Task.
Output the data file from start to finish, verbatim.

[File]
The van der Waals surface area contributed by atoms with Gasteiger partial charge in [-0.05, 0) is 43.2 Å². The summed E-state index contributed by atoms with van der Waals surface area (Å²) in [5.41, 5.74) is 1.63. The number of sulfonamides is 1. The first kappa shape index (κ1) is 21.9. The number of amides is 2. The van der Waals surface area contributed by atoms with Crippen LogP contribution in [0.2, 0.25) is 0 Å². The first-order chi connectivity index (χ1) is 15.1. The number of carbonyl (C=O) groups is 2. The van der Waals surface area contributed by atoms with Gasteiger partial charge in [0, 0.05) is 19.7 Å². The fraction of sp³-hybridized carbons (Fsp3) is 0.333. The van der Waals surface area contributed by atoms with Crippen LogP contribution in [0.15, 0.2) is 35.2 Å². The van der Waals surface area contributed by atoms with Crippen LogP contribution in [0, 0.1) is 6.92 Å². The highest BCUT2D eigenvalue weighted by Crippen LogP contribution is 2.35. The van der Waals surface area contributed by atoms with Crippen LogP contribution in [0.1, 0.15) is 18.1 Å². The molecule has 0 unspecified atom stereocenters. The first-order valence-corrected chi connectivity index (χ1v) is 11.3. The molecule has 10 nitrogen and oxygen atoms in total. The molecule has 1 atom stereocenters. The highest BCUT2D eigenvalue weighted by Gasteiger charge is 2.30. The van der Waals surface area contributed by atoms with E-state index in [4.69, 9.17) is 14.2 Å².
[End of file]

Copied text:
The van der Waals surface area contributed by atoms with Gasteiger partial charge in [-0.05, 0) is 43.2 Å². The summed E-state index contributed by atoms with van der Waals surface area (Å²) in [5.41, 5.74) is 1.63. The number of sulfonamides is 1. The first kappa shape index (κ1) is 21.9. The number of amides is 2. The van der Waals surface area contributed by atoms with Crippen LogP contribution in [0.2, 0.25) is 0 Å². The first-order chi connectivity index (χ1) is 15.1. The number of carbonyl (C=O) groups is 2. The van der Waals surface area contributed by atoms with Gasteiger partial charge in [0, 0.05) is 19.7 Å². The fraction of sp³-hybridized carbons (Fsp3) is 0.333. The van der Waals surface area contributed by atoms with Crippen LogP contribution in [0.15, 0.2) is 35.2 Å². The van der Waals surface area contributed by atoms with Crippen LogP contribution in [0, 0.1) is 6.92 Å². The highest BCUT2D eigenvalue weighted by Crippen LogP contribution is 2.35. The van der Waals surface area contributed by atoms with Crippen LogP contribution in [0.1, 0.15) is 18.1 Å². The molecule has 0 unspecified atom stereocenters. The first-order valence-corrected chi connectivity index (χ1v) is 11.3. The molecule has 10 nitrogen and oxygen atoms in total. The molecule has 1 atom stereocenters. The highest BCUT2D eigenvalue weighted by Gasteiger charge is 2.30. The van der Waals surface area contributed by atoms with E-state index in [4.69, 9.17) is 14.2 Å².